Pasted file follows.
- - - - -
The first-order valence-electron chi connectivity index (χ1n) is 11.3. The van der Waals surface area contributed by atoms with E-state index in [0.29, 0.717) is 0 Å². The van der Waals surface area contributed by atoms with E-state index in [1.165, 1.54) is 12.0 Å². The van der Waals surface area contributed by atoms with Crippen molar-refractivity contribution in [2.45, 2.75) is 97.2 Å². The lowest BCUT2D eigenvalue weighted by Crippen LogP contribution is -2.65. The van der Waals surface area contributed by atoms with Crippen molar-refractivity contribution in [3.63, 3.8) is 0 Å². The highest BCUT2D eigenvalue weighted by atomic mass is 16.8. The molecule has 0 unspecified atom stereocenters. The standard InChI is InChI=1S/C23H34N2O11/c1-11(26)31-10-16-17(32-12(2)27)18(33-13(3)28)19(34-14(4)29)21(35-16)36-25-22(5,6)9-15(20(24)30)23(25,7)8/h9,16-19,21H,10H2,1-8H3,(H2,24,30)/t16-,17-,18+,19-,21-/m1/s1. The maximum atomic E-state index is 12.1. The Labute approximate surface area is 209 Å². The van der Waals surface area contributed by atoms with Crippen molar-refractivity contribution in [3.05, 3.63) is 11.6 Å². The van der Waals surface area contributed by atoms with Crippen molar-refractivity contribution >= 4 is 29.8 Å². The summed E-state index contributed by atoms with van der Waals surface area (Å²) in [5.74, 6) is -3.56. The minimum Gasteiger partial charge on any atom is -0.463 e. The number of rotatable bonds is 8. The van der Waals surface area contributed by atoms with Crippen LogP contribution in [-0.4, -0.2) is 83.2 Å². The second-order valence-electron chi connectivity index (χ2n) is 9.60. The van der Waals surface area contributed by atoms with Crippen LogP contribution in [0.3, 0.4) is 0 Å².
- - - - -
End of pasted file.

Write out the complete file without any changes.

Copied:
The first-order valence-electron chi connectivity index (χ1n) is 11.3. The van der Waals surface area contributed by atoms with E-state index in [0.29, 0.717) is 0 Å². The van der Waals surface area contributed by atoms with E-state index in [1.165, 1.54) is 12.0 Å². The van der Waals surface area contributed by atoms with Crippen molar-refractivity contribution in [2.45, 2.75) is 97.2 Å². The lowest BCUT2D eigenvalue weighted by Crippen LogP contribution is -2.65. The van der Waals surface area contributed by atoms with Crippen molar-refractivity contribution in [3.63, 3.8) is 0 Å². The highest BCUT2D eigenvalue weighted by atomic mass is 16.8. The molecule has 0 unspecified atom stereocenters. The standard InChI is InChI=1S/C23H34N2O11/c1-11(26)31-10-16-17(32-12(2)27)18(33-13(3)28)19(34-14(4)29)21(35-16)36-25-22(5,6)9-15(20(24)30)23(25,7)8/h9,16-19,21H,10H2,1-8H3,(H2,24,30)/t16-,17-,18+,19-,21-/m1/s1. The maximum atomic E-state index is 12.1. The Labute approximate surface area is 209 Å². The van der Waals surface area contributed by atoms with Crippen molar-refractivity contribution in [3.05, 3.63) is 11.6 Å². The van der Waals surface area contributed by atoms with Crippen molar-refractivity contribution >= 4 is 29.8 Å². The summed E-state index contributed by atoms with van der Waals surface area (Å²) in [5.74, 6) is -3.56. The minimum Gasteiger partial charge on any atom is -0.463 e. The number of rotatable bonds is 8. The van der Waals surface area contributed by atoms with Crippen LogP contribution in [-0.4, -0.2) is 83.2 Å². The second-order valence-electron chi connectivity index (χ2n) is 9.60. The van der Waals surface area contributed by atoms with Crippen LogP contribution in [0.3, 0.4) is 0 Å².